His distribution was positive and practical. Lengthy punted clearances sailed into our attackers pathways and, in turn, our defensive department was able to reset themselves for Rangers’ next impending advancement. His short game was also rational and convincing. The Whites build from the back and Rodak is a purveyor of that concept. Marcus Bettinelli has a lot to learn from his younger teammate, because in the few games where Rodak has featured (discounting his erratic display against Middlesbrough), the fledgling ‘keeper has matched England’s unofficial 4th-choice in every given aspect.
Determined Denis Delivers
A manager’s dream. That’s what they call him. Denis Odoi’s innate adaptability enables him to action his duties at any capacity across the back four and the diminutive Belgian, guarding the right flank behind Knockaert from the off, embodied the fight, enterprise and desire you’d expect from a squad member that understands the rudiments for success at this level. Stamping his authority and ploughing into Eberechi Eze wherever possible, the 31-year-old stickler was a well-rounded initiator with the ball at his feet.
A few lazy, white-knuckle swipes at the ball cannoned from Odoi’s right in the opening minutes but those flashy orange and black Pumas were only just getting into the swing of things, literally. Pirouetting Manning, leaving him in a neighbouring postcode, Odoi hurtled forward and shifted into David Beckham mode. Wrapping his unassuming wand around the ball, Odoi dispatched an exceptional in-swinger into the 18-yard box, a peach that assisted AK’s opener. Odoi relishes the chance to surge forward, often aimlessly, although that was mesmeric sorcery. The ball got the treatment.
Off the ball, Odoi held his discipline and if Manning, Luke Amos or Wells broke free, the versatile handyman bolted in retreat, busting his lungs to freeze QPR’s progression. Inexhaustible, workmanlike, Odoi always rises to the occasion and never squirms at the prospect of getting grass stains on his shorts. I enjoyed watching him steam into 50/50 challenges with a face of thunder and I certainly savoured the way he made Eze his bitch on a retractable leash. He still reminds me of that kid who’d Naruto run through corridors at school, weirdly, but at least he has a final product in his locker and not a pornographic manga strip.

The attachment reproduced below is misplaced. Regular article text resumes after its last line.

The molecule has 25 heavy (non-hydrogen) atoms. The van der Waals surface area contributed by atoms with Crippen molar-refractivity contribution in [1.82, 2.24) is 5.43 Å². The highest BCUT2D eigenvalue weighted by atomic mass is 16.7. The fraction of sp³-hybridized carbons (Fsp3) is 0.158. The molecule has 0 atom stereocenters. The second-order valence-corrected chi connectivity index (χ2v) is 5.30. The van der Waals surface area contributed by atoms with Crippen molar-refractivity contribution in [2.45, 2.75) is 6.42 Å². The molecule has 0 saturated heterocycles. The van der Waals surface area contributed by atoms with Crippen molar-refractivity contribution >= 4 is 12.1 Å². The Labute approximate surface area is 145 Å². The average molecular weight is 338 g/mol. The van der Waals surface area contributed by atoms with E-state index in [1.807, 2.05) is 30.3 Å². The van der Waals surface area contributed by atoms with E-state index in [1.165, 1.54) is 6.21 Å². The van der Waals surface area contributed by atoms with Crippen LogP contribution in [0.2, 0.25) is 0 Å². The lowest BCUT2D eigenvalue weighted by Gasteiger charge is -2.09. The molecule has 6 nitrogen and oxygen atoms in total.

Surely Should Score
I thought I’d sign out on a subtly sinister note and that’s the realisation that no matter how many opportunities we carved out against QPR, we’re still struggling to kill games off routinely. Now, the lads worked as a unit to claim three points and it was fully deserved, but how about that crazy 5 minutes after AK’s second? Surely, thriving on momentum, we should have compounded Rangers’ plight with another goal to seal the victory. A goal’s gap will never be enough. It goads the opposition and it often lulls us into a false sense of security.
QPR, like Fulham, also had chances to widen the deficit but with Cav’ wracking the post in the first-half and Knocky shaving the woodwork in the 66th minute, the Whites could have lamented their uneconomical nature in front of the target. A multitude of basic, elemental phases fizzled out and with the explosive firepower we have at our disposal, we shouldn’t have to scavenge. We’re due a comprehensive steamrolling but we have to awaken that killer instinct.
Perhaps we were missing Mitro’s prowess and maybe it was purely a night for close shaves and could be/would be moments, but it’s not exactly like QPR shut up shop. We were shaky in spells, but they left the front door wide open with the till unattended. We manipulated Rangers, dismantling them with a swift patterns and strenuous pressure although further reward evaporated with one too many touches or step-overs. Knockaert, love him, but he doesn’t know when to give and receive possession effectively. He wriggles to the byline with a clear window to pierce the penalty area, but he doesn’t seem to trust his cross. This goes for everyone: beat your man, lift your head and gamble on one of your teammates to address the ball at the back stick. The downpour of goals would be torrential, I promise.